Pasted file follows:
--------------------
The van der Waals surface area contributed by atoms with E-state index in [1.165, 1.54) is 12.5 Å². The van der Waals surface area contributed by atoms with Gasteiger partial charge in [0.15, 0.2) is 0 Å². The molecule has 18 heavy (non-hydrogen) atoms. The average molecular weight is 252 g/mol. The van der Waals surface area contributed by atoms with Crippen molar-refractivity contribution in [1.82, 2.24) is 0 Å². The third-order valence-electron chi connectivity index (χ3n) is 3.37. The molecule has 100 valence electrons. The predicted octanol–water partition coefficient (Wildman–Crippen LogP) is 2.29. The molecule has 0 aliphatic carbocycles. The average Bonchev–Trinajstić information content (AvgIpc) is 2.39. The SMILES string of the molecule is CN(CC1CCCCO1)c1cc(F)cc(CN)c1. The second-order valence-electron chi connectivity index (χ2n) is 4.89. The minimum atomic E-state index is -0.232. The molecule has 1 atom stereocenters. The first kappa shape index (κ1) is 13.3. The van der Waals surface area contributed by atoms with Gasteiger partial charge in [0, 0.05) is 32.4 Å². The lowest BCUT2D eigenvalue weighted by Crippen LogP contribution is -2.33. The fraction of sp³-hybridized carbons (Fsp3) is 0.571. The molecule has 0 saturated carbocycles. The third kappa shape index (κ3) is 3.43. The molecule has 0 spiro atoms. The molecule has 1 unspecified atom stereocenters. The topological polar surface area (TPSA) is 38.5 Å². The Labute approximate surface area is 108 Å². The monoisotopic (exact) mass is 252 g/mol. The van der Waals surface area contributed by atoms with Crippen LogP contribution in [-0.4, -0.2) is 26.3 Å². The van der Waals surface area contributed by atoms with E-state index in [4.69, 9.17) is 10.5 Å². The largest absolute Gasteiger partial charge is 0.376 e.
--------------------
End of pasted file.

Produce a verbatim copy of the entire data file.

The van der Waals surface area contributed by atoms with E-state index in [1.165, 1.54) is 12.5 Å². The van der Waals surface area contributed by atoms with Gasteiger partial charge in [0.15, 0.2) is 0 Å². The molecule has 18 heavy (non-hydrogen) atoms. The average molecular weight is 252 g/mol. The van der Waals surface area contributed by atoms with Crippen molar-refractivity contribution in [1.82, 2.24) is 0 Å². The third-order valence-electron chi connectivity index (χ3n) is 3.37. The molecule has 100 valence electrons. The predicted octanol–water partition coefficient (Wildman–Crippen LogP) is 2.29. The molecule has 0 aliphatic carbocycles. The average Bonchev–Trinajstić information content (AvgIpc) is 2.39. The SMILES string of the molecule is CN(CC1CCCCO1)c1cc(F)cc(CN)c1. The second-order valence-electron chi connectivity index (χ2n) is 4.89. The minimum atomic E-state index is -0.232. The molecule has 1 atom stereocenters. The first kappa shape index (κ1) is 13.3. The van der Waals surface area contributed by atoms with Gasteiger partial charge in [0, 0.05) is 32.4 Å². The lowest BCUT2D eigenvalue weighted by Crippen LogP contribution is -2.33. The fraction of sp³-hybridized carbons (Fsp3) is 0.571. The molecule has 0 saturated carbocycles. The third kappa shape index (κ3) is 3.43. The molecule has 0 spiro atoms. The molecule has 1 unspecified atom stereocenters. The topological polar surface area (TPSA) is 38.5 Å². The Labute approximate surface area is 108 Å². The monoisotopic (exact) mass is 252 g/mol. The van der Waals surface area contributed by atoms with Crippen LogP contribution in [-0.4, -0.2) is 26.3 Å². The van der Waals surface area contributed by atoms with E-state index in [4.69, 9.17) is 10.5 Å². The largest absolute Gasteiger partial charge is 0.376 e.